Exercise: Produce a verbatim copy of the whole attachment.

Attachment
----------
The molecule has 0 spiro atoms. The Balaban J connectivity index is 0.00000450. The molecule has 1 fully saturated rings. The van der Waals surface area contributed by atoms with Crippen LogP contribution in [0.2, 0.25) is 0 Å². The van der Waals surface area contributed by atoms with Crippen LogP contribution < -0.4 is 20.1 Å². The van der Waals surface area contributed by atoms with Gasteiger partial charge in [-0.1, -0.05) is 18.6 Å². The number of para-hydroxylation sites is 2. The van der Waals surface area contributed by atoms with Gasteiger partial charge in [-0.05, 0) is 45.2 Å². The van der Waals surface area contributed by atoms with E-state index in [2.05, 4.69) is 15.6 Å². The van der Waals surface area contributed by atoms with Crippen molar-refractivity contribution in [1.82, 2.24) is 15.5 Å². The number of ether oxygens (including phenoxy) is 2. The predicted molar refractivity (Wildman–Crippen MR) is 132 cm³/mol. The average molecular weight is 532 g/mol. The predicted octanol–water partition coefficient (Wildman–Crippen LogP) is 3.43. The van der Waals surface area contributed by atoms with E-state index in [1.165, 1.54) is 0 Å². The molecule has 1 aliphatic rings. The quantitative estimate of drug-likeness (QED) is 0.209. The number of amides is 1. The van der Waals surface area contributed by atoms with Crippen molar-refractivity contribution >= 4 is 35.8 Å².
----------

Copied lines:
The molecule has 0 spiro atoms. The Balaban J connectivity index is 0.00000450. The molecule has 1 fully saturated rings. The van der Waals surface area contributed by atoms with Crippen LogP contribution in [0.2, 0.25) is 0 Å². The van der Waals surface area contributed by atoms with Crippen LogP contribution < -0.4 is 20.1 Å². The van der Waals surface area contributed by atoms with Gasteiger partial charge in [-0.1, -0.05) is 18.6 Å². The number of para-hydroxylation sites is 2. The van der Waals surface area contributed by atoms with Gasteiger partial charge in [-0.05, 0) is 45.2 Å². The van der Waals surface area contributed by atoms with E-state index in [2.05, 4.69) is 15.6 Å². The van der Waals surface area contributed by atoms with Crippen molar-refractivity contribution in [1.82, 2.24) is 15.5 Å². The number of ether oxygens (including phenoxy) is 2. The predicted molar refractivity (Wildman–Crippen MR) is 132 cm³/mol. The average molecular weight is 532 g/mol. The predicted octanol–water partition coefficient (Wildman–Crippen LogP) is 3.43. The van der Waals surface area contributed by atoms with E-state index in [1.165, 1.54) is 0 Å². The molecule has 1 aliphatic rings. The quantitative estimate of drug-likeness (QED) is 0.209. The number of amides is 1. The van der Waals surface area contributed by atoms with Crippen molar-refractivity contribution >= 4 is 35.8 Å².